Last night I experienced my first power outage in the city of Anchorage.
In all these years, I have never seen even a brown-out -- something which has always made me marvel, having lived through many winters in New England. I met a man at a party on the 4th of July who told me this was because Anchorage has been vigilant about maintaining, replacing & upgrading its grid. He also said that in the effort to improve the appearance of the bottom line, they were cutting back on the upkeep, that we can expect more frequent outages in the future. He would know, he is one of those guys who is spending less time updating it.
The outage was relatively brief & localized, but it was enough to give me pause & consider our modern human condition. When the power starts going out, will we wake up?
Five minutes into the outage, people started emerging from their houses. People I have never ever seen outside. Bewildered, like bats in the daylight, they wandered about & asked questions of their neighbors. The smokers, the only people I ever see outside, took the opportunity to light up. Are they somehow healthier for it?
Then, very much like the people you see in sci-fi films listlessly wandering towards the apocalyptic horizon, folks began drifting down the hill towards the end of the cul-de-sac to see if the traffic lights were working. The intersection is very busy down there -- something might happen. What if the lights aren't working? But traffic signals occupy their own special sectors of the grid. No drama there. How will we get drama without television?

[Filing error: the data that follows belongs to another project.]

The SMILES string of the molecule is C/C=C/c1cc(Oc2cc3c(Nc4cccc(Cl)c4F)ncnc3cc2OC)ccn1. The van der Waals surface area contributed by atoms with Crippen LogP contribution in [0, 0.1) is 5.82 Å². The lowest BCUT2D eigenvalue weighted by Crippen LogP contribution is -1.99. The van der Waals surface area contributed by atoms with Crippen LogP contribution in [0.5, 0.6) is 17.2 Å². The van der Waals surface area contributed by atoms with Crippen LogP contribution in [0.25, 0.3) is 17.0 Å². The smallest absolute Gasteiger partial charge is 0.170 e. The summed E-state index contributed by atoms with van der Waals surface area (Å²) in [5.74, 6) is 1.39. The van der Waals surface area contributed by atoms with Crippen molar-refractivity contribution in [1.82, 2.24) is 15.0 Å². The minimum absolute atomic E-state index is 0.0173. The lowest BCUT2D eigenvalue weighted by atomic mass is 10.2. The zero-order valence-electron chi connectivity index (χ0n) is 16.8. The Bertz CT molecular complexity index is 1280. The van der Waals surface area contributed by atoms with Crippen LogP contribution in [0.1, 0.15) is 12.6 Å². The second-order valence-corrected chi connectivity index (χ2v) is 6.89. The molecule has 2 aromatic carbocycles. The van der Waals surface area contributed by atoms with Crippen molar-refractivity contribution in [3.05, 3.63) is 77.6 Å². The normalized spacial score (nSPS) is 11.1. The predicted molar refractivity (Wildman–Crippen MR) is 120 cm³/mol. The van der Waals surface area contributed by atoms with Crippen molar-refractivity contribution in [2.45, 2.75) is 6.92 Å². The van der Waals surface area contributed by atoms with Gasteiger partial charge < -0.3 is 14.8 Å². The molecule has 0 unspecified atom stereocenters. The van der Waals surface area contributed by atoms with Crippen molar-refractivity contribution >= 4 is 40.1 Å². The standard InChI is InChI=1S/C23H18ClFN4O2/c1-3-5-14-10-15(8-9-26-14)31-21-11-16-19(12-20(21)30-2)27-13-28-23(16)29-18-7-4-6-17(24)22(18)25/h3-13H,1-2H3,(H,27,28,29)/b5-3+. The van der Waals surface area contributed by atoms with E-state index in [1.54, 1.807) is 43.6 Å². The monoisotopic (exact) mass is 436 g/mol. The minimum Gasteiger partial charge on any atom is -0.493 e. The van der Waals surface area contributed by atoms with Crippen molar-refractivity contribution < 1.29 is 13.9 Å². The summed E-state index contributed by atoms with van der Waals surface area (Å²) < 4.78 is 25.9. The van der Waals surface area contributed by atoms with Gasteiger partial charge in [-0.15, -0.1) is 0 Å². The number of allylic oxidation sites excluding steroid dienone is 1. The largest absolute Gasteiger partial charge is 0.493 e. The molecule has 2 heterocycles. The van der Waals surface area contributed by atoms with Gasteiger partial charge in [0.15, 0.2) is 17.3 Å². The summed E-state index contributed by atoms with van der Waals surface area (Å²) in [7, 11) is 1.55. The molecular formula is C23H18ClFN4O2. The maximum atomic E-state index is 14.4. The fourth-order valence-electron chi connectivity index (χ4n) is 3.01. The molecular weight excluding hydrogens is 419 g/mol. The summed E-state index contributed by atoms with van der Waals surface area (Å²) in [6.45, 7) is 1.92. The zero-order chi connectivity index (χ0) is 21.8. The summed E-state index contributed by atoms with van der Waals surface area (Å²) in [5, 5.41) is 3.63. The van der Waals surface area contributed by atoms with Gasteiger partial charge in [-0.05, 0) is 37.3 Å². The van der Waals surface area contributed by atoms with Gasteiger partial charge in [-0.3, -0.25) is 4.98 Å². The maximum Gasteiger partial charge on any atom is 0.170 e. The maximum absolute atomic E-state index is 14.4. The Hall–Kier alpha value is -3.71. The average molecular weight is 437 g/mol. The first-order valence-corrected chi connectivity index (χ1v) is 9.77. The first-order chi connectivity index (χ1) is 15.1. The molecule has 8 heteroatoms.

Ten, fifteen minutes into the outage, my neighbors began drifting back indoors. I had hoped they might linger awhile in the fresh air, linger among their fellow humans. This is summer in Alaska. There was no Darkness, nothing to impede outdoor (or indoor) activity. Silently I wonder, 'When they get inside, will they wake up? Will they talk to each other? Play board games or pull out a puzzle?'
Twenty minutes or so into the outage, people begin to get in their cars & leave, I presume, in search of some place more hospitable. I wanted to believe that they would go for a walk along the coast, take the kids to a park or take a stroll downtown. But if I am honest with myself, I think they went in search of the Snooze Button. When the power goes out, go Shopping. There is electricity & Wi-Fi to be found in the mall, in the box stores, in the fast food restaurants. Comfy electricity. Comfy commercialism. Comfy consumerism. Comforters for those who Sleep.
And for those whose entire human community (maybe their entire world) is on the internet, it must have been much worse. No Spaceface. No Forums. No FantasyQuest. When the lights go out, they are severed, adrift. I remember this feeling. I once lived in a MMORPG. When the internet goes away, it is social anguish. Did they feel that desperation? When the lights start going out more often, will they wake up? Will they recognize the tragedy of their condition?
Fifty to sixty minutes into the outage, the people in the pink house have turned on their generator. I'm afraid I found myself completely aghast. In a blend of disgust & disbelief I grumble aloud, "I do hope they have a pressing medical need for that thing." But if I am honest with myself, I think it was the television. Without electricity, someone inside that house was going to miss a vital part of their Sunday evening routine. Or perhaps, it was dinner. Maybe they don't know how to prepare food without electricity. Goodness! No electricity! How ever shall they eat? That generator was a lifesaver.
After about ninety minutes, the outage was over. Click. Lights on. Generator off. Back to Sleep.